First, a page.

Here’s an example of what that could look like, based on the sample 4-week study schedule from Passer’s Playbook (taken from sample study schedules that span 1-10 weeks, also has example student schedules that go up to 17 weeks).

Sample 4-week study schedule for bar prep

Samples and examples can be used as a template, but YOUR schedule should fit you like a handmade glove and be flexible to YOUR needs and without strict hour-by-hour timing. You can’t predict what will happen, but you can account for it.

A personalized schedule helps you plan what you need to address each day. You’re ultimately responsible for knowing what YOU need to learn the material and learn the skills to apply the material.

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How to Pass the California Bar Exam with a Focused Approach of Discipline and Consistency

Got yet another success story, by a reader who shared with me a very detailed and specific recap of her journey to pass the 2020 February California Bar Exam (26.8% pass rate) on her second try.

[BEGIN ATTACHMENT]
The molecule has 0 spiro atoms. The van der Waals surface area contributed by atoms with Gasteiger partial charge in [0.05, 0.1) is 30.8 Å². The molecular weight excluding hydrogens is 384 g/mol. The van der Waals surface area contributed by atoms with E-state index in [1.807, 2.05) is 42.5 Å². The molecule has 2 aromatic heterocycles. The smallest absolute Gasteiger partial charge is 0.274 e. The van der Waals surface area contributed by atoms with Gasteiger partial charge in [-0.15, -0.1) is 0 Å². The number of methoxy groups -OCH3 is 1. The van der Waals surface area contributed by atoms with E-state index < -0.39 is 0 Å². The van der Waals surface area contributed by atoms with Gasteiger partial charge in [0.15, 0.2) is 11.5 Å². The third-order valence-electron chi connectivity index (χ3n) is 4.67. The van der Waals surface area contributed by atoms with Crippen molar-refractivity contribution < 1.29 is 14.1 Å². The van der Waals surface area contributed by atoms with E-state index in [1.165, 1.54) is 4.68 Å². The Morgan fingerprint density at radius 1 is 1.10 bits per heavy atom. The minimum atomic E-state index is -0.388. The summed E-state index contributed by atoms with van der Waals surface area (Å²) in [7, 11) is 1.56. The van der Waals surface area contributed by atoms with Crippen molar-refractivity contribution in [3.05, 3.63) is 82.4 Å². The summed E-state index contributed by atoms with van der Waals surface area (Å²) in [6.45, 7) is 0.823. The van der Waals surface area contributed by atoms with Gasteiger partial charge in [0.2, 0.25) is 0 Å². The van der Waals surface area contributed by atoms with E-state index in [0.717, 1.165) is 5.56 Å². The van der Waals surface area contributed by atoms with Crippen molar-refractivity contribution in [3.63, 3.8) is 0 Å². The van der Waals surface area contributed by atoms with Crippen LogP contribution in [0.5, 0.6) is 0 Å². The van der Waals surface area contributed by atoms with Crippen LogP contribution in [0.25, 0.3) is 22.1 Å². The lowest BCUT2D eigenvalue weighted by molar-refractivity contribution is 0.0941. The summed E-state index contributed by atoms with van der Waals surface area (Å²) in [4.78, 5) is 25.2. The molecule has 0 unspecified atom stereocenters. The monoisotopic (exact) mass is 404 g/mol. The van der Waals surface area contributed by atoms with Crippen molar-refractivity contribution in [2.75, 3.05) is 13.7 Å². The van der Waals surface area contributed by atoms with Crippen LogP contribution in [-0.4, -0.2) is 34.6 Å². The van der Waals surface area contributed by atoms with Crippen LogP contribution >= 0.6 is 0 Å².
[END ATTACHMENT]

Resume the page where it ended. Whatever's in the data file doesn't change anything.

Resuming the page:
It was too good not to share.

Jinnyi Pak headshot

Before:

  • Big bar course made her “dumber,” wasted her time, DRAINED her energy and time. She was too wiped out to memorize or practice
  • Did not even know how to START any essay
  • Panic, doubts, insecurities, mind games, pressure

After:

  • Practical and effective approach
  • Used the right tools for her
  • Enjoyed herself because she could see herself getting better

Key takeaways and full story below…